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Old 17-08-2013, 17:16   #1
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Do you Finish with Pumice Stone / Rottenstone? (Wood Work)

Do you (or would you) finish wood on your boat with this, or is it just too much work? Also, I would like to know how you guys have a wood working area on-board. Pics are most welcome.

I'm very impressed with the results of this chessboard using this finer abrasive:


(note: this video is the final part of a series)
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Old 17-08-2013, 18:01   #2
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Re: Do you Finish with Pumice Stone / Rottenstone? (Wood Work)

Guy in the video says he is using "lacquer" which could be any number of finishes. Originally "lacquer" was a finish derived from the resinous secretions of the Lac bug from India. Nitrocellulose lacquers replaced them at the dawn of modern chemistry. More recently there are any number of finishes refered to as "lacquers" that are related to neither.

Regardless, lacquers in general are not preferred for marine applications but rather "spar varnishes" tend to be the finish of choice on boats, be they older oil based products or the newer water based products. These varnishes are distinguished from other similar urethane finishes by the inclusion of UV inhibitors which resist the degrading effects of the sun.

Rotten stone is very old school, I can't think if the last time I heard it mentioned, and only in the context of fine furniture finishes. 3M makes a products called "Finesse it" and "Perfect it" which are modern alternatives used with high speed buffing wheels widely used in industry.

I think the best take away from the video is the part about sanding the surface flat, that's the key to a great looking finish. Proper prep and a good gloss varnish will go a long way to getting a candy coating. Buffing is not an absolute requirement.
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Old 17-08-2013, 18:27   #3
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Re: Do you Finish with Pumice Stone / Rottenstone? (Wood Work)

I guess this means I should use what's preferred for a marine environment, but nothing is stopping me from using those finer abrasives for a nice glassy finish.
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Old 17-08-2013, 18:42   #4
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Re: Do you Finish with Pumice Stone / Rottenstone? (Wood Work)

Quote:
Originally Posted by o_q View Post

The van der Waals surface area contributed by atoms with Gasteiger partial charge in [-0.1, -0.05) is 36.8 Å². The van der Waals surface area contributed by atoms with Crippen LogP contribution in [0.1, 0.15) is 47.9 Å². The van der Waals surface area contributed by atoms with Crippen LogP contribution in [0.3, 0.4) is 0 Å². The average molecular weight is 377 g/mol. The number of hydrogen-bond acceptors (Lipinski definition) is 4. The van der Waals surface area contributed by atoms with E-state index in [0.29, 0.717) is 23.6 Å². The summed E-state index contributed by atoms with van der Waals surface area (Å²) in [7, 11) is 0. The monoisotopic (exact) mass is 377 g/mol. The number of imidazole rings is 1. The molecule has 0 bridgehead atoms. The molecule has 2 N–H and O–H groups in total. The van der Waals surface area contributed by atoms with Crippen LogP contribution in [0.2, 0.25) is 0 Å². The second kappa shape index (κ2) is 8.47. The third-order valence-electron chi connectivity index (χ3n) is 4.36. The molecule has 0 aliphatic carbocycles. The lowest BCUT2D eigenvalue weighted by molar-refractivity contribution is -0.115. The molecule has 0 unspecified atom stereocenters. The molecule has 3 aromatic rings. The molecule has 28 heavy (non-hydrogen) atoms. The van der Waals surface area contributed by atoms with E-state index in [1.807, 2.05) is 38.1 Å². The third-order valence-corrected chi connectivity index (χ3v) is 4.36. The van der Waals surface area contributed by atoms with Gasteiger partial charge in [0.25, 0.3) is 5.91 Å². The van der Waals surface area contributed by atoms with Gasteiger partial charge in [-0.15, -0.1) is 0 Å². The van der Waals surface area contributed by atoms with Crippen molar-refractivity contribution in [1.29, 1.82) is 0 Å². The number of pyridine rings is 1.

I guess this means I should use what's preferred for a marine environment, but nothing is stopping me from using those finer abrasives for a nice glassy finish.
Nothing is stopping you from anything, other than realizing what is the better investment from your pocket for the investment of time from your life, and compared to the options that are more cost efficient and durable.

If shine is the objective, not durability of shine, then go for the quickest, cheapest solution, then repeat regularly. If you have other things to do with your time (and $$$) then consider that shine comes from making a surface plane (flat) to allow light to reflect off of it with parallel rays. The more parallel rays reflecting, the greater the appearance of "shine". Sand flat with a block, then seal and sand off the hairs and dust, then seal with something else and sand flat again, then keep on doing so with ever decreasing grit and thin coats of sealer, varnish, or whatever. Eventually, you have a very flat and very shiny object. If you want to get really crazy, explore "French polishing", which is "sanding" with a wadded cloth dipped in varnish and rubbed until it glows, then repeat, and repeat, and repeat.........

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Old 17-08-2013, 18:53   #5
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Re: Do you Finish with Pumice Stone / Rottenstone? (Wood Work)

By all means, I am a big proponent of experimenting or just plain messing around a bit to see what happens.

Thing is, you can polish a turd all you want, but it you don't flatten out the peaks and fill in the valleys properly you are going to end up with a very glossy but visibly bumpy turd. Pay attention to the video where he shows the reflected light and you can see the low spots that are still glossy because they are too deep in the valleys and get missed by the sandpaper.

If you want to achieve an automotive type gloss you need to achieve a truly flat surface with no peaks or valleys, only level. A rubber sanding block is essential for flat or cylindrical surfaces, no so much with a cap rail or handrail. We used to have stiff leather pads for curved shapes.

Buffing is a great way to take you finish to the next level but there are plenty of wood boat show award winners that haven't seen any buffing. Also, what's the end use? If its interior I say go all the way. If its top sides, well a couple week's worth of grime and airborne pollution is going to knock that gloss off right quick, the question then is what's it worth to you?
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